"A senior officer put the problem into perspective when he said that Northern Ireland is one-fifth the size of Helmand, yet at the height of the Troubles in the 1970s and 1980s the British Army was able to commit 20,000 troops to wage a war against an enemy with a far smaller force.
'Do we really want to find ourselves involved in a draining commitment which could last up to 30 years?' he asked. 'Because if the answer is yes' we're going to need more assets or fewer commitments elsewhere we lack sufficient ground troops and our air support in Helmand is pitiful.'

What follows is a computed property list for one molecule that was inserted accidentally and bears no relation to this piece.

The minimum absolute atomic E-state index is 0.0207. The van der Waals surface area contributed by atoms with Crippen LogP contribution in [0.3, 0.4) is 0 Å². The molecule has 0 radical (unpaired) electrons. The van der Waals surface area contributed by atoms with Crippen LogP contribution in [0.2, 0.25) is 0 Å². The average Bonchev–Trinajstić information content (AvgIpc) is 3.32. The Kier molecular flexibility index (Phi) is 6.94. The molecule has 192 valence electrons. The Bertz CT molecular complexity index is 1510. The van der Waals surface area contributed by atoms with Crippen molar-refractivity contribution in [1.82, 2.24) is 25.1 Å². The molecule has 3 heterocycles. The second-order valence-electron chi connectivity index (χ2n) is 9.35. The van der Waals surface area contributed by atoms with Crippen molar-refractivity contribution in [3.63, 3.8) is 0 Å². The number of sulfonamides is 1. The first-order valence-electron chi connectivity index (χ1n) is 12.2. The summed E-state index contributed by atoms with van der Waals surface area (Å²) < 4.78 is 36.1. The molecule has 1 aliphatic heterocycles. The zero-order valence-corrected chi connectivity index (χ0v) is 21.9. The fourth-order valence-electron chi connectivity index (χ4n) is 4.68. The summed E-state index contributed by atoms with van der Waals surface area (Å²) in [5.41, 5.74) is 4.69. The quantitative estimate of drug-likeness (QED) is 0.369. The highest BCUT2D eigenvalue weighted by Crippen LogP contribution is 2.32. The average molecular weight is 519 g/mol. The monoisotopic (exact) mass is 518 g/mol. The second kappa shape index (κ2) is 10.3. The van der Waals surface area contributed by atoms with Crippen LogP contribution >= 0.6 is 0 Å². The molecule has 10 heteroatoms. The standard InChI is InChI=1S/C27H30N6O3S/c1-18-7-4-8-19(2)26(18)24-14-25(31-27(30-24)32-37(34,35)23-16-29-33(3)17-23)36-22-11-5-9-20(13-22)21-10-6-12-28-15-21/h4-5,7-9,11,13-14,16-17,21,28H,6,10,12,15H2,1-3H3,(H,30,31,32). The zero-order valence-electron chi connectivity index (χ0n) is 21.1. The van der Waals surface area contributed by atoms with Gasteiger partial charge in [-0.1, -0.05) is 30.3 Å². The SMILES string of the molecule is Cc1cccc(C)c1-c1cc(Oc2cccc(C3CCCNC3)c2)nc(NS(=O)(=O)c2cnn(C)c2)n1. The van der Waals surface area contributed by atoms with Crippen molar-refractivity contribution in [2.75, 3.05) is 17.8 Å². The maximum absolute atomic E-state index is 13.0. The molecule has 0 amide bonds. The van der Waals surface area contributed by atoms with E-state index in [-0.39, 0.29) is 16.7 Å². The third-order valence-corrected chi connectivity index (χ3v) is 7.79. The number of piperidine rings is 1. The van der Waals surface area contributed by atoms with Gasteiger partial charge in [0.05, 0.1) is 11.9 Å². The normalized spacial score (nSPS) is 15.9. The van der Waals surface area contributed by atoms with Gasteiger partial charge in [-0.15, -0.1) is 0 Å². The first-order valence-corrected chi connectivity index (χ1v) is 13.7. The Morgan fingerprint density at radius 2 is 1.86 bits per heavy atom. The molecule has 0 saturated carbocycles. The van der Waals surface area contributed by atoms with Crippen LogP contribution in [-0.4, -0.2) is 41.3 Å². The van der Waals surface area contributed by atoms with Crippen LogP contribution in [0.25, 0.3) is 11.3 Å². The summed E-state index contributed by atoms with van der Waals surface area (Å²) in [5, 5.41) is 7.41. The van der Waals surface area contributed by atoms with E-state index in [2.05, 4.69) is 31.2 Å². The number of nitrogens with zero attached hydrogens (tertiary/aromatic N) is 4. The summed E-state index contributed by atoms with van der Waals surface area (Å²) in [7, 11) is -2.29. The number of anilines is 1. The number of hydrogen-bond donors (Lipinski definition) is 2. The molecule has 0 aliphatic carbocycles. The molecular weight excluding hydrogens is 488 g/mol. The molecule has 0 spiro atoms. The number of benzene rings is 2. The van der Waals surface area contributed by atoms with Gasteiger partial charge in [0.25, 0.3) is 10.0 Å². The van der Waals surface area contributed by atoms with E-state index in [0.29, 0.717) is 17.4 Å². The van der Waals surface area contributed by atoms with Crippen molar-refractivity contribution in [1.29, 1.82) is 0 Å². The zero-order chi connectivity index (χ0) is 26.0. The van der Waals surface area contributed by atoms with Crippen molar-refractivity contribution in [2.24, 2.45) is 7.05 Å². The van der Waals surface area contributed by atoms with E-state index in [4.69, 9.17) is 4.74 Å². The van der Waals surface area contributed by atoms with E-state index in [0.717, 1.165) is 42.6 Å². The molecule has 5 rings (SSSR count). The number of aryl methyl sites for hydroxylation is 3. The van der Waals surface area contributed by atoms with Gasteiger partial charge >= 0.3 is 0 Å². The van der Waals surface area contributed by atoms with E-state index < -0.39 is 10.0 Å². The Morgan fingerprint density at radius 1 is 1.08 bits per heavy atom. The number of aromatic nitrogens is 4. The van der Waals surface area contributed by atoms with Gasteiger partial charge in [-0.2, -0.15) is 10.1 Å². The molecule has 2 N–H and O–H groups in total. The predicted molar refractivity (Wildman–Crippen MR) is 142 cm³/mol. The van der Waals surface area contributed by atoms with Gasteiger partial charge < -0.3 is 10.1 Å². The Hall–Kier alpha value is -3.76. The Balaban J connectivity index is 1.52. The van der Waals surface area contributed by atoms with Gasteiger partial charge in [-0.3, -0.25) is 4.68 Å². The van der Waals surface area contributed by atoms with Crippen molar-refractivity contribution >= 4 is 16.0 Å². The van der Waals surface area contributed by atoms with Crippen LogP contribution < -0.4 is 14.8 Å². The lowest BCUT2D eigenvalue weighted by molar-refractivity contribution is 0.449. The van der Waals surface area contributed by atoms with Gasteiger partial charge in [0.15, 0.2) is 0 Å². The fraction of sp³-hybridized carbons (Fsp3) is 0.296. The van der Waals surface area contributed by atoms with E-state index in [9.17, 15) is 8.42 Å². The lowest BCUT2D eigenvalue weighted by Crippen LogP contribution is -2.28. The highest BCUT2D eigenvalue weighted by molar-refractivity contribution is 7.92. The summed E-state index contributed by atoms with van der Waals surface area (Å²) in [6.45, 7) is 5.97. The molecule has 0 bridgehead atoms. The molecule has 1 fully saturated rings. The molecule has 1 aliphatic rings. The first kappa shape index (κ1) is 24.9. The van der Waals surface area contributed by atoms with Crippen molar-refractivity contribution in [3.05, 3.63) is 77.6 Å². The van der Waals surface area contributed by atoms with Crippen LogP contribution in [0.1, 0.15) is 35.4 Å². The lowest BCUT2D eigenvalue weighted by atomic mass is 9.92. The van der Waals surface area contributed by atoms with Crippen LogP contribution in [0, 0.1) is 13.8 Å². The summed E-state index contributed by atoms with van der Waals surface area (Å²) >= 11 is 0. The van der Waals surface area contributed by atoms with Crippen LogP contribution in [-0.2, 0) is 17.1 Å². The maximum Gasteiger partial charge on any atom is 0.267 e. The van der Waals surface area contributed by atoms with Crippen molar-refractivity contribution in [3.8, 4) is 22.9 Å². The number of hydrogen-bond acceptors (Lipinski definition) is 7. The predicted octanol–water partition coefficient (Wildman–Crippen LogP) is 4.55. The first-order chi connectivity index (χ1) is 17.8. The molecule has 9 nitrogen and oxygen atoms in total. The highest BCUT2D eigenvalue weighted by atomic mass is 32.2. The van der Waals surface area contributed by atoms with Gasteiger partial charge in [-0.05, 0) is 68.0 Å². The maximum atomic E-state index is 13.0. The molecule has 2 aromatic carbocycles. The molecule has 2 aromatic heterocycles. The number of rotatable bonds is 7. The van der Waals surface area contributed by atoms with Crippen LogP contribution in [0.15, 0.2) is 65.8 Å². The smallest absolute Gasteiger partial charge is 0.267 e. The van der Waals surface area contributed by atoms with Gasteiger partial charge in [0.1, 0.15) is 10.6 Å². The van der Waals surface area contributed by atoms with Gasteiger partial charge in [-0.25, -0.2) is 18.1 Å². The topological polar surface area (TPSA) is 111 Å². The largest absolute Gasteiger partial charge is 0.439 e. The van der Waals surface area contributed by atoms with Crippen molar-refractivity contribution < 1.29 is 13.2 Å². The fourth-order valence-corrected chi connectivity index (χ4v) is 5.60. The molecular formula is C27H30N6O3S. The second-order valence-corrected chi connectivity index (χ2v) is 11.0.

His fears were echoed by the Chief of the Defence Staff, Air Chief Marshal Sir Jock Stirrup. He warned that the end of the British presence in Basra would not necessarily provide a magic wand for him and his team of planners."
Debate on the CFPB's arbitration rule - The National Law Journal has published this debate/discussion between corporate litigator (and sometimes lawyer for the Chamber of Commerce lawyer) Andy Pi...
4 hours ago